I didn’t think I’d have much to say about a flight but that was this morning…
The 11 hour flight passed faster than expected (pro-tip: sleep!) I was privileged with great seat mates – a friendly Dutch couple with extensive travel experience, doing their own safari. We chatted amicably, exhausting the places we’ve been and things we’ve seen and the differences in vacation allowance between our respective countries (in Holland, time off for new hires starts with at least 5-6 weeks(!), and they have the least of all Europe).
Awaking from my much-needed nap, the Sahara Desert awaited me below! Even at 35,000 feet, my view straight down was unobscured. I’m not sure what I expected but it probably involved huge sand dunes, camels, and nothing else. I was schooled in amazement with a fascinating and shifting landscape! Starting with striations, each probably the width of a crop field: the first is rippled like sand under beach waves, the second had strips of ragged edges like dried mud after a giant tire drove through it. This pattern continued for an hour (at nearly 600 mph), running east-west.
Eventually these morphed into soft, golden moguls, dotted with dark flecks (Were they trees? Tiny water bodies? Rock? I don’t know. Will have to research that later- it was east of Bilma).
As we got closer to N’ Djamena (west of Chad at this point) the land smoothed out, looking more like a river delta or as if one zoomed in on a patch of coastal beach, leaving foamy edges. Then the land morphed to massive dark swathes like lakes of black ice strewn with sand. Mere minutes later it shifted again to more and smaller dark patches, like stones in a river bottom, mixed with the sandstone colored earth. Minutes later the small “puddles” connected into a patchwork of connected lakes and then rivers. Those dark patches were now definitely water. Here there was more water than sand. We were over Bol. A few more minutes and suddenly we had vegetation. Then it shifted to mostly vegetation with plenty of water. And then back to sand with thin ribbons of streams everywhere and here a semblance of a town. Then a circular city – guessing that’s N’Djamena. And on it went. The macro scale reflects the micro scale (like the Universe resembling neurons in the brain).
West of Moundou a narrow river (perhaps recently flooded?) took on the swirly effect like a Van Gogh painting. Can you tell I’m digging this land “art”???
It’s 5:15, getting duskier. The sky is turning colors in anticipation of a brilliant, golden sunset. I wish my photos could have offered a better representation of the desert for you but am still super grateful for beautiful weather that allowed me these views! I’m doing my best to share it in a way that you can “see” it too.
It’s always exciting to catch that first glimpse of a new place. Is it city? Country? Fields? Forest? Organized urban layout or haphazard? Tiny? Sprawling for miles?
What’s happening right now? Is it commuting time? Night? A lazy Sunday? Perhaps a soccer game or folks at a community pool? I wonder what life is like for residents vs what we see as tourists.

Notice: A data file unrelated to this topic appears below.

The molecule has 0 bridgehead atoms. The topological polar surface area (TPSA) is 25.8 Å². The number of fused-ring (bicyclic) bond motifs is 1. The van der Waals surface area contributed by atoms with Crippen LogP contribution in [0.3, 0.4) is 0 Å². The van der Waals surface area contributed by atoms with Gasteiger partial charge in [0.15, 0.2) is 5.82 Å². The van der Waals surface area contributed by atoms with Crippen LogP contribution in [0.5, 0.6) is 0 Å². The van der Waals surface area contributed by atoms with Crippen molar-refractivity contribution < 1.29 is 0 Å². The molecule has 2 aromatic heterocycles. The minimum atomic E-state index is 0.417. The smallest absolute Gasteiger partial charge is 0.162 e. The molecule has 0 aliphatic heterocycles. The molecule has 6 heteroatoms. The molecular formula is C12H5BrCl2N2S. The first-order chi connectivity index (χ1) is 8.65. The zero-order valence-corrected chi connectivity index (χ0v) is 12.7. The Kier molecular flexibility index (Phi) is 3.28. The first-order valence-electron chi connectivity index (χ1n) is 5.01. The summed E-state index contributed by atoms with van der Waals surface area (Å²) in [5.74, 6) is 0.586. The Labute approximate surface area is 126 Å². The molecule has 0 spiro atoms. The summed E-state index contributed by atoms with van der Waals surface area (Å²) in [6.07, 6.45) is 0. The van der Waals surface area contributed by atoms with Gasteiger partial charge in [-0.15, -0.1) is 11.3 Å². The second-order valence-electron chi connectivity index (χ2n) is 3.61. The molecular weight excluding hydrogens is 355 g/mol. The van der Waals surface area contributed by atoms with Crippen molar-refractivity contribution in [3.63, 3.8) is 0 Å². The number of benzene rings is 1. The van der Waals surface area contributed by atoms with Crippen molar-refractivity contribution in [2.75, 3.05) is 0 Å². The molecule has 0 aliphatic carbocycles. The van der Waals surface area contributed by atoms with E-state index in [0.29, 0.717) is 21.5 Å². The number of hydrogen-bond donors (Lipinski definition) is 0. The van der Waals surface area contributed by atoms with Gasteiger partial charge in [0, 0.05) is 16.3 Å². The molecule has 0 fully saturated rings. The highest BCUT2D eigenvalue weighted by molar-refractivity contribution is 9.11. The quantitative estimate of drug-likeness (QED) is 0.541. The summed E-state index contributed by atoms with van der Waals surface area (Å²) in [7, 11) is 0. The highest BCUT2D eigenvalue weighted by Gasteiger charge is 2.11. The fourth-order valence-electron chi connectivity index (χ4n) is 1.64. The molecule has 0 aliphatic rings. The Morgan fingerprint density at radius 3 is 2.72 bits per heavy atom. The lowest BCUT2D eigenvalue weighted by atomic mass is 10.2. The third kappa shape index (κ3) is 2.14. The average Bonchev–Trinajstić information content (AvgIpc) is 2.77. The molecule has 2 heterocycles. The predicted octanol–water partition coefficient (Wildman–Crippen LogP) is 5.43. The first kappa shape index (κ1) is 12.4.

Coming into Johannesburg, or Joburg as they call it, under a black midnight sky, a spray of golden lights as far as the eye could see…we made our approach and I began sobbing uncontrollably. I made it to Africa. The one place my heart has longed for throughout my lifetime. The moment has arrived and I feel a sense of completion just in arriving. I let myself feel the feels and sink into my bones this feeling of coming “home”. I don’t understand it but I’ve learned that’s not necessary most of the time. Move toward it and let it guide me and the path will unfold as it’s intended, not a moment (or decade) sooner.
My driver to the hotel was a fine young chap named Michael who deftly handled the bags and car and fielded my many questions with grace. I want local, first-hand knowledge, since Joburg doesn’t exactly have the best safety reputation. I’m taking no chances and will be sticking to the safe places nearby. I also noticed none of the traffic lights were lit. It’s midnight- there should be lights. Apparently, the power company has a shortage of power supply and turns off lights to conserve. Michael pointed out huge office buildings (Anglo-American he calls them) running solely on generators tonight.
Traveling soon? Here are my tips for long-haul flights:
-Compression socks! 100% must-have. I have so much more energy when using them!
-Hydrate like crazy several days in advance.
-Take your vitamin C and D leading up to travel and a few days after. These are great for immunity, among other things
-Rest when you can. I love an eye mask and ear plugs for the plane.
-Eat healthy. Nothing worse than upset bellies when traveling and it helps your immune system too. This may mean bringing your own snacks
-Bring your Neti pot and rinse your sinuses after each trip. Rinse those airborne particles out!
-Once you’ve settled in the hotel feet up the wall pose! I never travel without doing this and have been known to do it in the airport. It really helps with jet lag, getting stale lymph out of your legs, and 10-minutes is as rejuvenating as a 1-hour nap. YouTube video explaining this pose: https://youtu.be/_OQEIiZLY-0
-Trouble falling asleep? Get the Insight Timer app and play your favorite yoga nidra for a speedy nighty night and deep sleep
-What strategies do you use that aren’t on my list? Tell us in the Comments!
It feels good to “land” and while my body still hasn’t adjusted to the 7-hour time difference I have nowhere to be tomorrow and will hydrate and take a rest before exploring a bit. It’s 3am, I’ve been on the go for nearly 24 hours, I’ve got my feet up the wall, and am calling it a day.
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Sahara Desert- water bodies visible
Sahara Desert- back to dunes, rocks, mountains
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